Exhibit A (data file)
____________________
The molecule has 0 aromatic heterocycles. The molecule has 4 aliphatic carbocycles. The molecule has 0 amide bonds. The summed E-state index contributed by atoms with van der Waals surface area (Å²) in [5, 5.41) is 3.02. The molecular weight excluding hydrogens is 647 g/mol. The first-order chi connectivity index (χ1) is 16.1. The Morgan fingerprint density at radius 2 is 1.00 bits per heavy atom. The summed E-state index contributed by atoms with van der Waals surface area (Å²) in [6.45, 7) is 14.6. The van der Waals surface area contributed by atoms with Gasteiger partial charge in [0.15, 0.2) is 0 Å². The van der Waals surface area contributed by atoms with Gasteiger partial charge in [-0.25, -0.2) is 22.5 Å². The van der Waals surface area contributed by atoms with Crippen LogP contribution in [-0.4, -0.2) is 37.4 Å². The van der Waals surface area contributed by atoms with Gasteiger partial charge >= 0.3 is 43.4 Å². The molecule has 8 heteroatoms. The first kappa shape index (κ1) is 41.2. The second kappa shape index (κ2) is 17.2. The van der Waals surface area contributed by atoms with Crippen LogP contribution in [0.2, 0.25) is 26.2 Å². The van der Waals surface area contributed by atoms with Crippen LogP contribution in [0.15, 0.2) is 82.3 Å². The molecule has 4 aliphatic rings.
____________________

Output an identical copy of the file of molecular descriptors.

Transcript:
The molecule has 0 aromatic heterocycles. The molecule has 4 aliphatic carbocycles. The molecule has 0 amide bonds. The summed E-state index contributed by atoms with van der Waals surface area (Å²) in [5, 5.41) is 3.02. The molecular weight excluding hydrogens is 647 g/mol. The first-order chi connectivity index (χ1) is 16.1. The Morgan fingerprint density at radius 2 is 1.00 bits per heavy atom. The summed E-state index contributed by atoms with van der Waals surface area (Å²) in [6.45, 7) is 14.6. The van der Waals surface area contributed by atoms with Gasteiger partial charge in [0.15, 0.2) is 0 Å². The van der Waals surface area contributed by atoms with Gasteiger partial charge in [-0.25, -0.2) is 22.5 Å². The van der Waals surface area contributed by atoms with Crippen LogP contribution in [-0.4, -0.2) is 37.4 Å². The van der Waals surface area contributed by atoms with Gasteiger partial charge >= 0.3 is 43.4 Å². The molecule has 8 heteroatoms. The first kappa shape index (κ1) is 41.2. The second kappa shape index (κ2) is 17.2. The van der Waals surface area contributed by atoms with Crippen LogP contribution in [0.2, 0.25) is 26.2 Å². The van der Waals surface area contributed by atoms with Crippen LogP contribution in [0.15, 0.2) is 82.3 Å². The molecule has 4 aliphatic rings.